Sustaining the Paycheck Protection Program
- On March 27, President Trump signed into law the Coronavirus Aid, Relief, and Economic Security Act, which includes the Paycheck Protection Program to help small businesses stay open.
- The CARES Act provided about $350 billion to support the federally guaranteed loans through the Small Business Administration. The Trump administration has requested about $250 billion more in lending authority for the new program and appropriations to pay for this increase.
- As of April 13, lenders had approved 1,015,921 loans for a total of $243 billion. The initial $350 billion for the program could run out this week.
The CARES Act created the Paycheck Protection Program to help small businesses withstand the coronavirus emergency, stay open, and keep their employees on payroll. Congress has provided about $350 billion to support federally guaranteed Small Business Administration loans under this program. Businesses can get a loan of up to 250% of their average monthly payroll expenses – excluding compensation above an annual salary rate of $100,000 for any individual – up to $10 million total. The federal government will forgive loan amounts that employers spend on payroll, rent, leases, mortgage interest, and utilities. The Treasury Department and SBA have provided program guidance and applications for businesses and lenders.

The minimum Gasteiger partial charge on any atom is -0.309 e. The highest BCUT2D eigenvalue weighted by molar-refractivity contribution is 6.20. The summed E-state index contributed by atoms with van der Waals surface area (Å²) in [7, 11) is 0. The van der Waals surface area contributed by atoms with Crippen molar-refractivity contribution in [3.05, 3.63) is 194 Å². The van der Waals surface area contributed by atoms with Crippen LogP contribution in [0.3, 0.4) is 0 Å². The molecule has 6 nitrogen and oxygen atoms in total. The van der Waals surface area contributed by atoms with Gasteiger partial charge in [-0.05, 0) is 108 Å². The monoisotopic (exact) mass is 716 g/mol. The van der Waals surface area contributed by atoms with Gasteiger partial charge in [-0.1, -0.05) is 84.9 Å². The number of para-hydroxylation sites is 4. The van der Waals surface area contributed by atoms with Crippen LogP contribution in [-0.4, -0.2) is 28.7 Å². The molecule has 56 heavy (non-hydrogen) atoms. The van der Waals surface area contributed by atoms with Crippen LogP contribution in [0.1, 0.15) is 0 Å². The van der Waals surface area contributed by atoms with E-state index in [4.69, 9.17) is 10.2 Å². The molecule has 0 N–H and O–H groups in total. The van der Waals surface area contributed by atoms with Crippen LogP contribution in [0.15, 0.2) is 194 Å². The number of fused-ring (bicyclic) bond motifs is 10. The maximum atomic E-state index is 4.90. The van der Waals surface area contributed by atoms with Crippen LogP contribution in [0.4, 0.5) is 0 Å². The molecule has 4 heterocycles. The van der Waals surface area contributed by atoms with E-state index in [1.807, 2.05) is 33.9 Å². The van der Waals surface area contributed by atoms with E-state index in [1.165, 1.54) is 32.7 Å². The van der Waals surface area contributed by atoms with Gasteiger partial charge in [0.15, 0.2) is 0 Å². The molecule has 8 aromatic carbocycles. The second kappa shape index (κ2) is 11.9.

Paycheck Protection Program Loans
On April 3, participating banks began issuing these loans. As of April 13, according to the Small Business Administration, more than 4,600 lenders across the country have approved 1,015,921 loans totaling $243 billion. At this rate, the program could run out of the initial $350 billion this week. The White House has asked Congress to increase the program’s lending authority by about $250 billion – bringing the total to $600 billion – as well as for additional appropriations to pay for the higher lending. Last week, Senate Republicans sought to increase the authorization and funding for the program, but Democrats blocked the measure on the Senate floor.
*Based on an internal model from the Senate Committee on Small Business and Entrepreneurship majority staff.
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